Advanced Glycation End-products (AGEs) are a heterogeneous group of compounds formed via the nonenzymatic glycation of lipids, proteins and nucleic acids. AGEs form endogenously during normal metabolism, and exogenously from foods processed at a high temperatures and tobacco smoking. N5- (carboxymethyl)-lysine (CML)-AGE is one of the best characterized AGEs. The accumulation of AGEs in the human tissues accelerates under hyperglycemia. AGEs trigger oxidative stress and inflammation by interacting with the receptor for AGEs (RAGE). Soluble RAGE (sRAGE) neutralizes the reactions mediated by the RAGE and therefore, acts as an anti-inflammatory factor. We recently reported that levels of sRAGE significantly predicted a lower risk of colorectal cancer (CRC) in Finnish male smokers. The role of AGEs and sRAGE in CRC development has not been investigated in women. We hypothesize that AGEs contributes to CRC development while sRAGE exerts a protective effect. We propose a case-cohort study that builds upon three NIH-funded studies conducted within the Women's Health Initiative (WHI) Observational Study of a cohort 93,676 postmenopausal women. The proposed study includes 425 incident CRC cases and 791 randomly selected subcohort participants. The study has three specific aims: 1) To examine the association between baseline fasting circulating levels of CML-AGE, sRAGE, and the sRAGE/CML ratio and risk of subsequent development of CRC;2) to examine the independent predictors of circulating levels of CML-AGE and sRAGE among the subcohort participants, including age, body mass index, alcohol use, daily average intake of nutrients (e.g., carbohydrate nutrients and fatty acids), and tobacco smoking;and 3) to explore the inter-relationships among circulating levels of CML-AGE, sRAGE and serological markers of insulin resistance, inflammation and estradiol on the risk of CRC. The availability of pre-diagnostic bio-specimens and exposure information, as well as previously measured analytes, makes this study highly feasible and efficient. The long- term goal of this research is to elucidate a modifiable pathway, AGEs/RAGE, that may connect environmental exposure (e.g., dietary intake), inflammation, and insulin resistance with CRC etiology and prognosis.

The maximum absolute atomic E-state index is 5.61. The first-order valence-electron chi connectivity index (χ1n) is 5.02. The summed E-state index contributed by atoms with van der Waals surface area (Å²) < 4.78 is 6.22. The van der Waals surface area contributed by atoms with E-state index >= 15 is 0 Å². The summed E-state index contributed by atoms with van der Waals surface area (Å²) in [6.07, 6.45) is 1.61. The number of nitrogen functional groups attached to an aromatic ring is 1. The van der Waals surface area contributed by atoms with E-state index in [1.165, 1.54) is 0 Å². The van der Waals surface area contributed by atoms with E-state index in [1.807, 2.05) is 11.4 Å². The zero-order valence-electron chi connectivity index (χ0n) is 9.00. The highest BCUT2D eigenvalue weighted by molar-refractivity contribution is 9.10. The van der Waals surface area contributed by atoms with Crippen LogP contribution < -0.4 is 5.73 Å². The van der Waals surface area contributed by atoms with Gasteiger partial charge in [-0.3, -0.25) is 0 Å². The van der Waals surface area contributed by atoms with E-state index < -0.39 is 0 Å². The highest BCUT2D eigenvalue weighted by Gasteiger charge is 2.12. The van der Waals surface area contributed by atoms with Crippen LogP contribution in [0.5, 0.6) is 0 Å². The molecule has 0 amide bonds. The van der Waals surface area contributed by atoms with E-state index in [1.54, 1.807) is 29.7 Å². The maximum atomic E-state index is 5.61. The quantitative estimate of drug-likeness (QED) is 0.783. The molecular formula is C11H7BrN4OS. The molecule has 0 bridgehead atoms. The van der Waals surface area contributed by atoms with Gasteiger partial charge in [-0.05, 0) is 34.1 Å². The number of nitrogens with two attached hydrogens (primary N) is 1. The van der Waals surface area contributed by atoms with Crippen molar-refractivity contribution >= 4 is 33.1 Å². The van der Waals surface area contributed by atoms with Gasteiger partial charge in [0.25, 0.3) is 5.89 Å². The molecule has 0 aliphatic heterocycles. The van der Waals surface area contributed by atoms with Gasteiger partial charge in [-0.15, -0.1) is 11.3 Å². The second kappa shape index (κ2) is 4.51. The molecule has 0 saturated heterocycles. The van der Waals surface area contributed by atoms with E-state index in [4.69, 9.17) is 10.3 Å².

The importance of the AGEs/RAGE axis in CRC development has not been investigated in women. The findings from this study may lead to identification of potentially modifiable risk factors for CRC and biomarkers for monitoring disease progression.